*Full of self-harm
*Kinda visually disturbing
For all that, I didn't dislike it. Calling it quits didn't even cross my mind (which it usually does because I'm an easily distracted movie viewer). It does NOT hold up well next to Raj's later work, and yet there are scattered elements here that strike home before spinning out of orbit. If The Kapoor Family: Origins is the soap opera you wish aired every afternoon in your living room, this is not a film to miss, but you can skip the commentary. If, however, you are above soapiness and prefer the *higher* pursuits of "research" and "curiosity" you may also have opinions on the following:
*Are there any catchy tunes here? I don't think so, but there are certain verses and refrains that catch you unawares. It's certainly pleasant to the ear. It's not Shankar Jaikishan, so perhaps that says enough.
*Is it possible that Shashi Kapoor gave the best performance of the film?
*Is it just me or is there some really experimental camera-work here for Bombay in the '40s?
*Why all the self harm? Most everyone here threatens to hurt themselves (or their art) at the slightest conflict or disappointment. As if this will fix all the trouble. Veiled social commentary? Or lingering teenage angst? I've read a few things that say that Raj intentionally avoided any reference to Indian social turmoil; instead trying to address the young generation's hopes and struggles.
*This *seems* like an insider view into young Raj and Nargis, AND Raj's family. Given that films and theatre were still not respectable professions in the ’40s, it may be a fictionalized version of the Kapoor struggle and ethic. Knowing even a little about Privthvi Theatres players and the Prithviraj Kapoor dream (that Shashi and Jennifer later realized) makes this feel even more autobiographical. This story is a colossal effort of persuasion: essentially one long argument for Theatre (and by extension, youth self-direction) as a worthwhile goal. Or, is it more likely that Raj may have been making a "sneaky" statement about the worth of film as a medium to his theatre snob father? (I've had some conversations with Raj hobbyists that would suggest the latter.)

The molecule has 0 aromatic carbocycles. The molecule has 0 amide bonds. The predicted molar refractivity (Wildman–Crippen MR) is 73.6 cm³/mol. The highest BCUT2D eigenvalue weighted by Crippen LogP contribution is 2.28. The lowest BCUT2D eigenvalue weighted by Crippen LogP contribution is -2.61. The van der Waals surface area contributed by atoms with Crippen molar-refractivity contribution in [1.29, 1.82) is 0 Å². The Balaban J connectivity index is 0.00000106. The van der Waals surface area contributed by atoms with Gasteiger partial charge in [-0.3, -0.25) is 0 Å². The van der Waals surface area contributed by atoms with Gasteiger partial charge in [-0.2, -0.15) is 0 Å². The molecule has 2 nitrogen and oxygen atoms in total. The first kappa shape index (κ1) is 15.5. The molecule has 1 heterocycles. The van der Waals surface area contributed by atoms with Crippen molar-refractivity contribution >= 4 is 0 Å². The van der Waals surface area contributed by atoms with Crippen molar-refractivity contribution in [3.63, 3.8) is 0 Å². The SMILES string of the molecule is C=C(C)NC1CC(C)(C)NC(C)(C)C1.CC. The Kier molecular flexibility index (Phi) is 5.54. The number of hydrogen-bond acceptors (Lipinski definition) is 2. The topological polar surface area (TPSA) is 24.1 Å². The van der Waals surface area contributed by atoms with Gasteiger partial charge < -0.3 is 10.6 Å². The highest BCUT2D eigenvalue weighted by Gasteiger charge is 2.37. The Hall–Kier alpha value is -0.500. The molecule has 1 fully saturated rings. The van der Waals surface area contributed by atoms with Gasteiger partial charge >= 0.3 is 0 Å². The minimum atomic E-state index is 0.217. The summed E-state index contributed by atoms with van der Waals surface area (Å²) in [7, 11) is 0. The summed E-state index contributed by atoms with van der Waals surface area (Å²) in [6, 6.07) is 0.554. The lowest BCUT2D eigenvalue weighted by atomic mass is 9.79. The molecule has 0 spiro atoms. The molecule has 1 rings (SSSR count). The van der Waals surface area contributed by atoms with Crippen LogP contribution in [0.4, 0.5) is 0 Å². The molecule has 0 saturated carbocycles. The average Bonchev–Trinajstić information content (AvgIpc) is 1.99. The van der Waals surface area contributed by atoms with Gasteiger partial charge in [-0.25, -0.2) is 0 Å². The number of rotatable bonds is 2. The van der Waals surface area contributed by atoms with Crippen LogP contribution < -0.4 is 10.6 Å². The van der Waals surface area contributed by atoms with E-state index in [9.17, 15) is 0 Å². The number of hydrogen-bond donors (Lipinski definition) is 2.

*I did not expect this film to be about a man's struggle to join the theatre . . . or that the love interest would be a name rather than a face for the majority of the film. The original Nimmi, the beloved Nimmi of Raj's character's childhood disappears, and so he keeps naming the woman in his life after his childhood sweetheart. (Creepy.)
Raj's love interest, "Nimmi" appears to me to be just a symbol for the all-consuming topics of THEATRE and following one's dreams. The Nimmis invariably disappear on the night of the big debut performance, and of course, when one fake Nimmi (Nargis) doesn't go, but actually professes her love ... Raj's character decides to destroy the debut performance and the theatre himself. (Oh, and sets himself on fire. So there's that.) Complicating the matter is the main character's ideal for his friend (Prem Nath), who he believes should be with fake Nimmi. Nimmi won't be allowed to decide for herself (obviously), and her ideal relationship doesn't mesh with the ideal of the man she loves. Time to press the button marked "Destruct."
Similarly, earlier, Raj leaves everything he has ... his education and his family rather than pursue anything but his dream. Every time something doesn't fit the main character's ideal (play, career, woman, relationship), the solution is to BURN IT DOWN. (I was warned.) But, in another light, not giving into the established paths--especially one's parent's ideals and plans--was a gutsy move for 1948. Heck, it's gutsy now.
Aag is self-indulgent, and yet, I'm inclined to humor its whims. That's what you do with youth, don't you?